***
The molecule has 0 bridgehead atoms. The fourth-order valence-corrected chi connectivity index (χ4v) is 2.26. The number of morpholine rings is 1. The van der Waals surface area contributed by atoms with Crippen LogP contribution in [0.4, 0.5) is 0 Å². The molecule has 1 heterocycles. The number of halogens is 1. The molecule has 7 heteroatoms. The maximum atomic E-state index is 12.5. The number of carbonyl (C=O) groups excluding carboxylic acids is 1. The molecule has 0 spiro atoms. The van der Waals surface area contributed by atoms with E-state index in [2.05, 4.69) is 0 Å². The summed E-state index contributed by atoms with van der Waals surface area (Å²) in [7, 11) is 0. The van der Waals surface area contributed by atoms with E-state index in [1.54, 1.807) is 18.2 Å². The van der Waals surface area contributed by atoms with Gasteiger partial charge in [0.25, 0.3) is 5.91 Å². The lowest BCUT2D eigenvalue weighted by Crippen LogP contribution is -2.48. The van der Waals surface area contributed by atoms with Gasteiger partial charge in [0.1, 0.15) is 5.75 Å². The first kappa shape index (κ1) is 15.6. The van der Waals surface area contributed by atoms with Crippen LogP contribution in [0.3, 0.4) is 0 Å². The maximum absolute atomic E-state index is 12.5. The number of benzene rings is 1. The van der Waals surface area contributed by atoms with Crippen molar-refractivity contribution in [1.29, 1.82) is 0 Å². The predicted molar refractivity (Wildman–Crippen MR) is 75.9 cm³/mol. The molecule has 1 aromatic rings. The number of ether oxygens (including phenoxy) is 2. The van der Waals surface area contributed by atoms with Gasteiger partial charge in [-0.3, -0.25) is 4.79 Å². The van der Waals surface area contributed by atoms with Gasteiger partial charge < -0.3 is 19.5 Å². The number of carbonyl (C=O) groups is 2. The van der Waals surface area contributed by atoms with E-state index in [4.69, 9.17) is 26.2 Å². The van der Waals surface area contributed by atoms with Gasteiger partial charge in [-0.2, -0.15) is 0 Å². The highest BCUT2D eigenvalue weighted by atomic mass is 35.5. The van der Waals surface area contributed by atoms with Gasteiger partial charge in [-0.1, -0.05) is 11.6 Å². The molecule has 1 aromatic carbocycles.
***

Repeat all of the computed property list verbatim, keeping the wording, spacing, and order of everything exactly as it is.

The molecule has 0 bridgehead atoms. The fourth-order valence-corrected chi connectivity index (χ4v) is 2.26. The number of morpholine rings is 1. The van der Waals surface area contributed by atoms with Crippen LogP contribution in [0.4, 0.5) is 0 Å². The molecule has 1 heterocycles. The number of halogens is 1. The molecule has 7 heteroatoms. The maximum atomic E-state index is 12.5. The number of carbonyl (C=O) groups excluding carboxylic acids is 1. The molecule has 0 spiro atoms. The van der Waals surface area contributed by atoms with E-state index in [2.05, 4.69) is 0 Å². The summed E-state index contributed by atoms with van der Waals surface area (Å²) in [7, 11) is 0. The van der Waals surface area contributed by atoms with E-state index in [1.54, 1.807) is 18.2 Å². The van der Waals surface area contributed by atoms with Gasteiger partial charge in [0.25, 0.3) is 5.91 Å². The lowest BCUT2D eigenvalue weighted by Crippen LogP contribution is -2.48. The van der Waals surface area contributed by atoms with Gasteiger partial charge in [0.1, 0.15) is 5.75 Å². The first kappa shape index (κ1) is 15.6. The van der Waals surface area contributed by atoms with Crippen LogP contribution in [0.3, 0.4) is 0 Å². The maximum absolute atomic E-state index is 12.5. The number of benzene rings is 1. The van der Waals surface area contributed by atoms with Crippen molar-refractivity contribution in [1.29, 1.82) is 0 Å². The predicted molar refractivity (Wildman–Crippen MR) is 75.9 cm³/mol. The molecule has 1 aromatic rings. The number of ether oxygens (including phenoxy) is 2. The van der Waals surface area contributed by atoms with Gasteiger partial charge in [-0.3, -0.25) is 4.79 Å². The van der Waals surface area contributed by atoms with Gasteiger partial charge < -0.3 is 19.5 Å². The number of carbonyl (C=O) groups is 2. The van der Waals surface area contributed by atoms with E-state index in [4.69, 9.17) is 26.2 Å². The van der Waals surface area contributed by atoms with Gasteiger partial charge in [-0.2, -0.15) is 0 Å². The highest BCUT2D eigenvalue weighted by atomic mass is 35.5. The van der Waals surface area contributed by atoms with Gasteiger partial charge in [-0.1, -0.05) is 11.6 Å². The molecule has 1 aromatic carbocycles.